Could Your Pet’s Flea Treatment Be Killing More than Just Bugs?

Does it scare you to know that most flea treatments work by paralysing an insect’s nervous system?  Many people will be familiar with the concept of exactly how this works by thinking of movies they have seen where nerve gas is used.

Think about other living beings in your home with nervous systems- would you assume that the chemical used to complete this task is able to distinguish between the nervous system of an insect and that of a dog, a cat, or even a person?  When ingested, even in small doses over a long period of time, the effects can be dangerous and even deadly to pets and even small children who are often exposed far more often to such chemicals than their big and tall parents.


How can such chemicals be allowed in everyday treatments?

One of the most common active ingredients in flea and tick treatments is Permethrin, which is easily identified by looking at the box a flea or tick treatment comes in.  Many boxes have warnings about how such a chemical can negatively impact health, but it is not in high enough doses to warrant being banned completely.  However, more and more families are saying ‘enough is enough’ and deciding it’s time to go with cleaner, safer, greener pest control options.  Fleas can be tough to get rid of even with harsh chemicals, leaving many families asking, what can I do?

Attack from all angles.  It isn’t enough to simply treat a pet, a home or a yard.  If all three aren’t taken care of the pests will come back once and again.

Treat the Pet

  • Make sure the pet is eating a healthy diet with as few unnatural components and additives in the food as possible.  Almost all parasitic bugs are attracted to weak immune systems, which can be caused by poor nutrition.
  • Groom the pet by bathing it regularly and brushing out the fur.  Use a small amount of vinegar and your regular pet shampoo to get troublesome fleas off for good.  Many companies also now make ‘green’ environmentally friendly pet shampoo which helps combat fleas and has excellent natural components such as plant matter and oils.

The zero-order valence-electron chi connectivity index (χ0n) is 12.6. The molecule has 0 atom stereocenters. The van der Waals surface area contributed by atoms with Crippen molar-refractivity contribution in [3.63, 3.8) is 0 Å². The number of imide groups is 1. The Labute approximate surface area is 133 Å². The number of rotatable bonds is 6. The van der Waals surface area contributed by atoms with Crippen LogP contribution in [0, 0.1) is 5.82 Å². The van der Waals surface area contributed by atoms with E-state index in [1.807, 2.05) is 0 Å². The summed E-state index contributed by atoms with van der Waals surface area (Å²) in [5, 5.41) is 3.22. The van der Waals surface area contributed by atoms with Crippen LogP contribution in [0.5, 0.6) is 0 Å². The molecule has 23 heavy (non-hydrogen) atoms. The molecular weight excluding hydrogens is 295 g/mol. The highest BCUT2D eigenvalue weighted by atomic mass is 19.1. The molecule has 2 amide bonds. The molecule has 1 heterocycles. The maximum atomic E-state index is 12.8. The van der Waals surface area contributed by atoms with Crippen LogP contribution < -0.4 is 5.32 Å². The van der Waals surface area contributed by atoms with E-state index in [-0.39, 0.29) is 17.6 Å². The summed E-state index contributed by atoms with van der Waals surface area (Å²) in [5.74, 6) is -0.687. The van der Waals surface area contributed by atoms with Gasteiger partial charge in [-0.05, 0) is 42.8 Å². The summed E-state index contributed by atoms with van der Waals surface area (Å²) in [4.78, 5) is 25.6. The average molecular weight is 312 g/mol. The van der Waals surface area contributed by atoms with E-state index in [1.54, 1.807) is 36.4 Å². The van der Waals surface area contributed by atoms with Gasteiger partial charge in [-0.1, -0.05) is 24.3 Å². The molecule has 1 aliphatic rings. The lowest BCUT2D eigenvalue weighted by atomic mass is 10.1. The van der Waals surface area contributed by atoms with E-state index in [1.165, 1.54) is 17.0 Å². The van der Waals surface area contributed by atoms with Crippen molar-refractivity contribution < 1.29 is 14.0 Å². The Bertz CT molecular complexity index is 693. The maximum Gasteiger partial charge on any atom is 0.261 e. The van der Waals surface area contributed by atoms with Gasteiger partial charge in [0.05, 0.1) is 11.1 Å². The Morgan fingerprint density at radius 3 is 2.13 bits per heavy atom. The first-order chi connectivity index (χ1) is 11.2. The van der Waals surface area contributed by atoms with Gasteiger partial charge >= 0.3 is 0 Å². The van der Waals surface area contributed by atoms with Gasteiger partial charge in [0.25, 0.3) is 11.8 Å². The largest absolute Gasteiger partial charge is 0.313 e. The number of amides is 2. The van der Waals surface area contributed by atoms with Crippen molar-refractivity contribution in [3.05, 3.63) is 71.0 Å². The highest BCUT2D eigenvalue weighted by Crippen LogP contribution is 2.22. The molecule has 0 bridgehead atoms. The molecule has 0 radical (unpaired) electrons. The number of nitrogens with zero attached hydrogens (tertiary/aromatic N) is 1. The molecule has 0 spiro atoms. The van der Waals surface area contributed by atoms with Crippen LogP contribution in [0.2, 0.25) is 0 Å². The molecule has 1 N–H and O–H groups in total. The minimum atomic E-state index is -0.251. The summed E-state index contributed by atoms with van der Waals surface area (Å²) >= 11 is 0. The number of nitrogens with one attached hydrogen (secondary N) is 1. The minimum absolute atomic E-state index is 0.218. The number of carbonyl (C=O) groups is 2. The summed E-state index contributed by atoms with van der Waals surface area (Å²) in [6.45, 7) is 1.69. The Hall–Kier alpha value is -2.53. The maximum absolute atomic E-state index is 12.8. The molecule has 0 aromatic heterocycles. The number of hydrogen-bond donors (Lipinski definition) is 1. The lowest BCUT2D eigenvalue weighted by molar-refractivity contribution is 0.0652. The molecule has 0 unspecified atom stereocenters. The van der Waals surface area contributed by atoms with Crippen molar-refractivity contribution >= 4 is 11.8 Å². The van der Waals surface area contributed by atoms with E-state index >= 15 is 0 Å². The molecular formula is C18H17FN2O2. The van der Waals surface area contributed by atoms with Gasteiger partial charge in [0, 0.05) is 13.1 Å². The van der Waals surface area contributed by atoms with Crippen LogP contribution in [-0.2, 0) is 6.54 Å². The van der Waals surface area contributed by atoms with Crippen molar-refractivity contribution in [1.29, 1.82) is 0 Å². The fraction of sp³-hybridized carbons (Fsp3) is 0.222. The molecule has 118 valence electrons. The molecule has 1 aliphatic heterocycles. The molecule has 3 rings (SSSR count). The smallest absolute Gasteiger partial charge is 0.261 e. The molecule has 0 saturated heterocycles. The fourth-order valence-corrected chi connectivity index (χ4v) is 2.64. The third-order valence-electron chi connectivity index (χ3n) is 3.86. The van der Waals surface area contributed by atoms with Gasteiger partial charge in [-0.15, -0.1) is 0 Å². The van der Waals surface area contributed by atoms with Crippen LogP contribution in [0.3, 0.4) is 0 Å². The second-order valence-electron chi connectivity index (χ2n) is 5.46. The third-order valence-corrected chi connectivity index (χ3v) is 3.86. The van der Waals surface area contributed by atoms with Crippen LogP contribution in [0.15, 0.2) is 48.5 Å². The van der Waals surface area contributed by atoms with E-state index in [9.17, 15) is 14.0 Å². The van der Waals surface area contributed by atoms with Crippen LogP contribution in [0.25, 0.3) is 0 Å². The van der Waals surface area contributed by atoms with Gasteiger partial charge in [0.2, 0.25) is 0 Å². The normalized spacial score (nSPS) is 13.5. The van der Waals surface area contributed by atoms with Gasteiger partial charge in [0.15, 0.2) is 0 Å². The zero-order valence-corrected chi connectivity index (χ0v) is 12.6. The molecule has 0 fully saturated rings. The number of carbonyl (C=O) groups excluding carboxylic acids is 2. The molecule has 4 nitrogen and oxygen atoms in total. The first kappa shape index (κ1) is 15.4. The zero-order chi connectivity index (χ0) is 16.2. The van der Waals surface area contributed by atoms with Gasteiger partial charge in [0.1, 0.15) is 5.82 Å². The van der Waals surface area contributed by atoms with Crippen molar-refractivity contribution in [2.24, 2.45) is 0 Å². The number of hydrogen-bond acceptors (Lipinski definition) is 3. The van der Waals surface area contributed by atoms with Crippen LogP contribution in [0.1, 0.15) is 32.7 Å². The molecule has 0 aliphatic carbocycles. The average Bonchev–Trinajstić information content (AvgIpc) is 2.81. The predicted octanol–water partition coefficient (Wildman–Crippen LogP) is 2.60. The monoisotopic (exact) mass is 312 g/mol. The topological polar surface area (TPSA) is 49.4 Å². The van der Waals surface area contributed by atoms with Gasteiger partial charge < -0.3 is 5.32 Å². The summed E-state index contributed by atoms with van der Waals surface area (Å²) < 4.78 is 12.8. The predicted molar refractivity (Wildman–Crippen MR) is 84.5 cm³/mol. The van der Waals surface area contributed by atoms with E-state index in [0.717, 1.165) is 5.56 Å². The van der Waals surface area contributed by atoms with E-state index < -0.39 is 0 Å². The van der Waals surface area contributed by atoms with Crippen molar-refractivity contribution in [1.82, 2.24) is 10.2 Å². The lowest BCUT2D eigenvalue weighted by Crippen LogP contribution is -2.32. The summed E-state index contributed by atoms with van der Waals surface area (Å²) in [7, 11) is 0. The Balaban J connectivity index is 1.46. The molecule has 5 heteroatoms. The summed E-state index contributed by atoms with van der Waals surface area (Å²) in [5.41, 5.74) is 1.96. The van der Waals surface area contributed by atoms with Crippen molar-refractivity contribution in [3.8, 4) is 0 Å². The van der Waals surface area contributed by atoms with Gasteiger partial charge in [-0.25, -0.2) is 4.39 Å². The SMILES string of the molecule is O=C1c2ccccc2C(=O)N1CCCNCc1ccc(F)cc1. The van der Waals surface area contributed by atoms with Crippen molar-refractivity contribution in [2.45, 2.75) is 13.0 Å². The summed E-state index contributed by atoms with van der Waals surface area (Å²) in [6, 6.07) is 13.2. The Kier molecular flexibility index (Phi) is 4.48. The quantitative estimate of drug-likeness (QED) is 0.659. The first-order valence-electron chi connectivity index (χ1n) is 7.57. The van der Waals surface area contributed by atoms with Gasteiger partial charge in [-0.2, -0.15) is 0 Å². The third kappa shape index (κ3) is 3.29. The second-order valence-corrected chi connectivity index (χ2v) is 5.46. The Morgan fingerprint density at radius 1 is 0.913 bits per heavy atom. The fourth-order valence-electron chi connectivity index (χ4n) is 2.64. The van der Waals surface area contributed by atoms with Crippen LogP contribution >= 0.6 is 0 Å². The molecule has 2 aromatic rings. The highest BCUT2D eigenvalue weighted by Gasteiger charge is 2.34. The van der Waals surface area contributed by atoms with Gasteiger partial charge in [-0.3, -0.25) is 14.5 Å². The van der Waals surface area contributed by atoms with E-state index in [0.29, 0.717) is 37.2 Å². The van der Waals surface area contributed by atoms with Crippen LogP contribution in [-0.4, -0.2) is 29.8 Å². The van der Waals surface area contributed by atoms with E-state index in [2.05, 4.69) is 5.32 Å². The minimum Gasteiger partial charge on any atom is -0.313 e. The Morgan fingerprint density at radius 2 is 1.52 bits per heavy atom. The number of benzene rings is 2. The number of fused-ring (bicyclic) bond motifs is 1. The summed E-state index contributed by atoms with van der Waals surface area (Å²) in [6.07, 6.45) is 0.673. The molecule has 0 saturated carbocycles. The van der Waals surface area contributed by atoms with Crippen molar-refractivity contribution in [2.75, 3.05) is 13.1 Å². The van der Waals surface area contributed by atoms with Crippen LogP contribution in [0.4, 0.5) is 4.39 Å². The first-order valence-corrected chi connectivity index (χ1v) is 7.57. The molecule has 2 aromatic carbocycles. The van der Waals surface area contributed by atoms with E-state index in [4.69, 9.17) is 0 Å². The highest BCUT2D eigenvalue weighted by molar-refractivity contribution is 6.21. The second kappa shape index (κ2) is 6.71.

• Use flea combs while grooming to get as many fleas and eggs as possible off the pet.

Treat the Home

  • Vacuum the house regularly, especially during an outbreak of fleas.  Do not forget to vacuum upholstery, floorboards, rugs, mattresses, and any other porous surface where the pet might pass.
  • Wash all bedding, clothing, mats etc. at least every other week, and more often during problem times.  As with bathing the pet adding a bit of vinegar to washing will help kill fleas and eggs, and will not leave on odour on laundry.
  • Purchase flea traps for the home.

Treat the Yard

  • Landscape for success by avoiding gravel and sand, which both attract fleas.
  • Consider natural remedies like nematodes which feed on flea larvae and can be sprayed on the lawn.

If you feel you have exhausted all the green, chemical free options you can find to relieve your pet of fleas or ticks, try asking your vet about some low chemical options which are still environmentally friendly and healthy for your pet.

Author Bio:

This article was written by Jessica Josh about APM, your local residential pest experts

Jessica Josh

Jessica Josh is a freelance writer who loves to write about health and nutrition, weddings and real estate. When she isn't writing, she spends her time at her garden.

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